From the passage quoted in the preceding post, we can see that:
A country that is abundant in land and capital but poor in labor, as well as one that is abundant in labor, but poor in land and capital will experience class conflict when it comes to trade policy. As stated in Helpman below, the latter case has been experienced in the Germany. (Randall Stone's powerpoint presentation linked to below also mentions the United States in the 20th century as an example of the former.)
A country that is rich in labor, but poor in capital and land, as well as one that is rich in labor and capital but poor in land will experience rural-urban conflict in the realm of trade policy. Again, as stated in Helpman above, the former has been the case in the United States in the 19th century, while the latter condition was true of Great Britain in around the same time frame.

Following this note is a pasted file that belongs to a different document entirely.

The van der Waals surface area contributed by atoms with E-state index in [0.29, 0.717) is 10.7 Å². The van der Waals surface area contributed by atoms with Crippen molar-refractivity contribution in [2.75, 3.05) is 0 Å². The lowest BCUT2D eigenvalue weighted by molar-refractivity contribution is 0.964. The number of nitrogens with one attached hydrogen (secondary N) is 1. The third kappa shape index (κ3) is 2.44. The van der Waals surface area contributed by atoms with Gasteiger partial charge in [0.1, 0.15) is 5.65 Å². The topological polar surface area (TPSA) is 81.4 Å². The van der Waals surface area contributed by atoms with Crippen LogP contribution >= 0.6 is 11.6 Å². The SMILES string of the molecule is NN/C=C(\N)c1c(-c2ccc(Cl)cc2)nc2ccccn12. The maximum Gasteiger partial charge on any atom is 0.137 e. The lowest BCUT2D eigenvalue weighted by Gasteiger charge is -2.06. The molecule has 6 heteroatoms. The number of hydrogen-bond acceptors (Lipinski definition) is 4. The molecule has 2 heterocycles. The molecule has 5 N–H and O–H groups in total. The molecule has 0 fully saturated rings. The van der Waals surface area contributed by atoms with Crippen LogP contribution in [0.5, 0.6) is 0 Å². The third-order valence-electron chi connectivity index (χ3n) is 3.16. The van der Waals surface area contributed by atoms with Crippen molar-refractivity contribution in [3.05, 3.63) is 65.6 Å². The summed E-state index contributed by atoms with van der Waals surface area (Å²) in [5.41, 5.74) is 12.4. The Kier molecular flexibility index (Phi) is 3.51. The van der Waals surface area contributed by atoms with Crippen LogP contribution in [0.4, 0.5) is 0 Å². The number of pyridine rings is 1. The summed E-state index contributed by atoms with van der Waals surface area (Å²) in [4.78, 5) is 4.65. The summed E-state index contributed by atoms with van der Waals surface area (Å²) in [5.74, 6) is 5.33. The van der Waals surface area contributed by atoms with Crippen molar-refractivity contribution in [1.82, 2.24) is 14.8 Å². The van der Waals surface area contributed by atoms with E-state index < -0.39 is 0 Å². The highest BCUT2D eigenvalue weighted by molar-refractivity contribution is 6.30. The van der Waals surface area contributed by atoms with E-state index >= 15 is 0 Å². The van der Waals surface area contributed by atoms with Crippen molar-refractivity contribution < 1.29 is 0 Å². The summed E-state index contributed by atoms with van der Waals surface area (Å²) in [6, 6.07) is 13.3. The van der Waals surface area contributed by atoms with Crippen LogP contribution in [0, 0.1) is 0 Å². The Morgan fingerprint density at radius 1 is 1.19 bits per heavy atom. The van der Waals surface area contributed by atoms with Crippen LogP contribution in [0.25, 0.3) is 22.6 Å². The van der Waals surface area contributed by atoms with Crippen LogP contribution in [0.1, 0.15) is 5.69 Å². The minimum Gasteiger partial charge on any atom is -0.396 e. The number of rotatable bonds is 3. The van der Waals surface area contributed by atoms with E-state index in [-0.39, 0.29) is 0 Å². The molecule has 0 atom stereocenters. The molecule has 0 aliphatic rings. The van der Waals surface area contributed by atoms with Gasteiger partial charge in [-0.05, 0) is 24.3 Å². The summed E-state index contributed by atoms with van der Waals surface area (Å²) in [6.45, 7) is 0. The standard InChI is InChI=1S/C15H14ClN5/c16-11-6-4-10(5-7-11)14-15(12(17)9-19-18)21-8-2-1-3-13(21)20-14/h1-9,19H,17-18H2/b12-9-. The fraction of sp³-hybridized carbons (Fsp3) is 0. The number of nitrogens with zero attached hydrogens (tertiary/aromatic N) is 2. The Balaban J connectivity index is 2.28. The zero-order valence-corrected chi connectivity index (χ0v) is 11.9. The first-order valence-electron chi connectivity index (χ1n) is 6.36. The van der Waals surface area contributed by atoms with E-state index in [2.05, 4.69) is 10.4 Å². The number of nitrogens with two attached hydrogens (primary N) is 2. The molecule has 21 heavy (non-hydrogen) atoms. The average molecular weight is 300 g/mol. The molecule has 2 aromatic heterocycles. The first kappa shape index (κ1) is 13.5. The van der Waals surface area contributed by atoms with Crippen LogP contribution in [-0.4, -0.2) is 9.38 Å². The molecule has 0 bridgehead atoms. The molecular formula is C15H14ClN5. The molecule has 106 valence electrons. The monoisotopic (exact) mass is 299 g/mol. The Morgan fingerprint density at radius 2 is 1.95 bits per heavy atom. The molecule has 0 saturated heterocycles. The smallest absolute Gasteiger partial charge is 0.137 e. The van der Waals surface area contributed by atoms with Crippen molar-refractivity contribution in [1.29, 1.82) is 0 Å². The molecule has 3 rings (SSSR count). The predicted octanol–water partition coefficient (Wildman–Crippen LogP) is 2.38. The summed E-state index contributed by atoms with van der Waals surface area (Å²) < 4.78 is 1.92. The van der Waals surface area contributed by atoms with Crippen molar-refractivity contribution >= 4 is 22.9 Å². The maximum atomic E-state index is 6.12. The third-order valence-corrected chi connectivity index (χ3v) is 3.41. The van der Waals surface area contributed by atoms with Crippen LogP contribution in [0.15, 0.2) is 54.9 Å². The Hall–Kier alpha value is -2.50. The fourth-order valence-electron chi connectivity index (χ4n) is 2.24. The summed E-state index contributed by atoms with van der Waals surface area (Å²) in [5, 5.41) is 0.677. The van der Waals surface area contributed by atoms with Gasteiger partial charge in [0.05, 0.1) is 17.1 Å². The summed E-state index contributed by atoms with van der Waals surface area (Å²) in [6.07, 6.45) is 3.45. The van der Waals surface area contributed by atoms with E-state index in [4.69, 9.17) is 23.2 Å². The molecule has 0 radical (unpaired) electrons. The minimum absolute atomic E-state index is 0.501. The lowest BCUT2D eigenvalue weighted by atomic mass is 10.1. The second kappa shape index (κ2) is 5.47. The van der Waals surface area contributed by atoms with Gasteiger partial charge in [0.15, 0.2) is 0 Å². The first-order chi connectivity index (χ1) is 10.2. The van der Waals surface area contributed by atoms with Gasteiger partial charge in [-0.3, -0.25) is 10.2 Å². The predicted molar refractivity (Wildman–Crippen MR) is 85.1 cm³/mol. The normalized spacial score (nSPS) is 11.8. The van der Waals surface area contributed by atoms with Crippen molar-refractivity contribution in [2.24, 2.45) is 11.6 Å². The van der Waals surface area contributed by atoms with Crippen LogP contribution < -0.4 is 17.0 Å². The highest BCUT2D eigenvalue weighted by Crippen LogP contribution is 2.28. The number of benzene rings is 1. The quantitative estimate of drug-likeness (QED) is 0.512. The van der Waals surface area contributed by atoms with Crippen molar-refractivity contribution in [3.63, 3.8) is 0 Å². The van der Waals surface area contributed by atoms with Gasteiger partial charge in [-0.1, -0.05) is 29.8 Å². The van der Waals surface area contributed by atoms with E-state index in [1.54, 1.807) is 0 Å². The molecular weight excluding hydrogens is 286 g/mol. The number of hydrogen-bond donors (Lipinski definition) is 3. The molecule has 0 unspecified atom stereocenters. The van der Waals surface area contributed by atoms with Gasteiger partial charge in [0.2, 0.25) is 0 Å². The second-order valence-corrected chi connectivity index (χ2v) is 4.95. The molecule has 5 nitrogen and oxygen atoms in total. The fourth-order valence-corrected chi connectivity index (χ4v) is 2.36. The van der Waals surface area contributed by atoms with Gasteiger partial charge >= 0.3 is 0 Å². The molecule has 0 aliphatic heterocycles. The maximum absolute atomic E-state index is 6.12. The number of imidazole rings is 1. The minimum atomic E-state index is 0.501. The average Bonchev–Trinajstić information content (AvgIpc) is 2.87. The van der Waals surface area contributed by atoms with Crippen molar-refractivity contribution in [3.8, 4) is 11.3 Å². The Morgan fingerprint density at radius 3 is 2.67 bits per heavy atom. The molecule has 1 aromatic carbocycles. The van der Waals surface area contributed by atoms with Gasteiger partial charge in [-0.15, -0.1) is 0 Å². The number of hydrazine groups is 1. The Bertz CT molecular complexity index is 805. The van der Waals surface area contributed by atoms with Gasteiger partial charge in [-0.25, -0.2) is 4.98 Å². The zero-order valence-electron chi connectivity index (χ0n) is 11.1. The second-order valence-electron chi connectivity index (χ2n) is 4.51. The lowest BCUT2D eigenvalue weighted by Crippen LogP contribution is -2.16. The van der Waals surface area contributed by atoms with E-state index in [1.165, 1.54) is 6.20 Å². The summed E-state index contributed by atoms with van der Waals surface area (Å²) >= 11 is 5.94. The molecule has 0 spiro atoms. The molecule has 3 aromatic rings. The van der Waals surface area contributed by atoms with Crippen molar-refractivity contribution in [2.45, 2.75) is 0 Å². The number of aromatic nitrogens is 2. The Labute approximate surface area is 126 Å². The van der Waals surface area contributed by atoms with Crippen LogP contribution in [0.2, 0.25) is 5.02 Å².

Source: Lecture by Randall W. Stone (2002)
Assuming the above is true, the question is where the Philippines is situated. My guess would be that the Philippines with its abundant labor and relatively scarce land and capital is similar to Germany (in the 19th century) in that landlords and capitalists will prefer trade protection while labor will support freer trade. The above matrix also indicates that the divisions between rich and poor is deeper than the cleavage between the urban and rural areas. It is worth remembering that the issue of 'Imperial Manila' is being highlighted by the landlord dominated Congress.